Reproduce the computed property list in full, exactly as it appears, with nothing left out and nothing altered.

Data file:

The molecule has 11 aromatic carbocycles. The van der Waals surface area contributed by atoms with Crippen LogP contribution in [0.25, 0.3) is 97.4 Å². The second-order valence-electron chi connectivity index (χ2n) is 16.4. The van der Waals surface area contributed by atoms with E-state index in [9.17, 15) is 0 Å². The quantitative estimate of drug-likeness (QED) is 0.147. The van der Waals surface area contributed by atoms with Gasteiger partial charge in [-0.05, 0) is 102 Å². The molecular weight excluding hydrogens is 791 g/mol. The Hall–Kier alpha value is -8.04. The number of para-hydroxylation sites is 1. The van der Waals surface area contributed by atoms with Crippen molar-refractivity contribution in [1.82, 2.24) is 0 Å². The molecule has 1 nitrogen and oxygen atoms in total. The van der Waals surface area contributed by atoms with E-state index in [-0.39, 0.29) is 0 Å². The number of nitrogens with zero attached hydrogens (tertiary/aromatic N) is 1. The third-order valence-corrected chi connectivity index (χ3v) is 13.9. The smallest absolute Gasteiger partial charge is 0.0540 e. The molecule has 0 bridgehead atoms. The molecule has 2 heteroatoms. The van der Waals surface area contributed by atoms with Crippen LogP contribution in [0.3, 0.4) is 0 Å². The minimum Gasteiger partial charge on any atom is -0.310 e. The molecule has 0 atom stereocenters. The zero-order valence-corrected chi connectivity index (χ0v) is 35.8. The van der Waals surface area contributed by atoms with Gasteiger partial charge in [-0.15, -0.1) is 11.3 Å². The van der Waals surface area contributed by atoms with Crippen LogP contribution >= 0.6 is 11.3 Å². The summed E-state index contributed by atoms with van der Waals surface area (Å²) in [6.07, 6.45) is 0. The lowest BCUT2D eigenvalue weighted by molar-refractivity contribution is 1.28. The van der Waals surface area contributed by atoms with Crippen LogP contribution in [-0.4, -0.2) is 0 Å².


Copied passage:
The molecule has 11 aromatic carbocycles. The van der Waals surface area contributed by atoms with Crippen LogP contribution in [0.25, 0.3) is 97.4 Å². The second-order valence-electron chi connectivity index (χ2n) is 16.4. The van der Waals surface area contributed by atoms with E-state index in [9.17, 15) is 0 Å². The quantitative estimate of drug-likeness (QED) is 0.147. The van der Waals surface area contributed by atoms with Gasteiger partial charge in [-0.05, 0) is 102 Å². The molecular weight excluding hydrogens is 791 g/mol. The Hall–Kier alpha value is -8.04. The number of para-hydroxylation sites is 1. The van der Waals surface area contributed by atoms with Crippen molar-refractivity contribution in [1.82, 2.24) is 0 Å². The molecule has 1 nitrogen and oxygen atoms in total. The van der Waals surface area contributed by atoms with E-state index in [-0.39, 0.29) is 0 Å². The number of nitrogens with zero attached hydrogens (tertiary/aromatic N) is 1. The third-order valence-corrected chi connectivity index (χ3v) is 13.9. The smallest absolute Gasteiger partial charge is 0.0540 e. The molecule has 0 bridgehead atoms. The molecule has 2 heteroatoms. The van der Waals surface area contributed by atoms with Crippen LogP contribution in [0.3, 0.4) is 0 Å². The minimum Gasteiger partial charge on any atom is -0.310 e. The molecule has 0 atom stereocenters. The zero-order valence-corrected chi connectivity index (χ0v) is 35.8. The van der Waals surface area contributed by atoms with Gasteiger partial charge in [-0.15, -0.1) is 11.3 Å². The van der Waals surface area contributed by atoms with Crippen LogP contribution >= 0.6 is 11.3 Å². The summed E-state index contributed by atoms with van der Waals surface area (Å²) in [6.07, 6.45) is 0. The lowest BCUT2D eigenvalue weighted by molar-refractivity contribution is 1.28. The van der Waals surface area contributed by atoms with Crippen LogP contribution in [-0.4, -0.2) is 0 Å².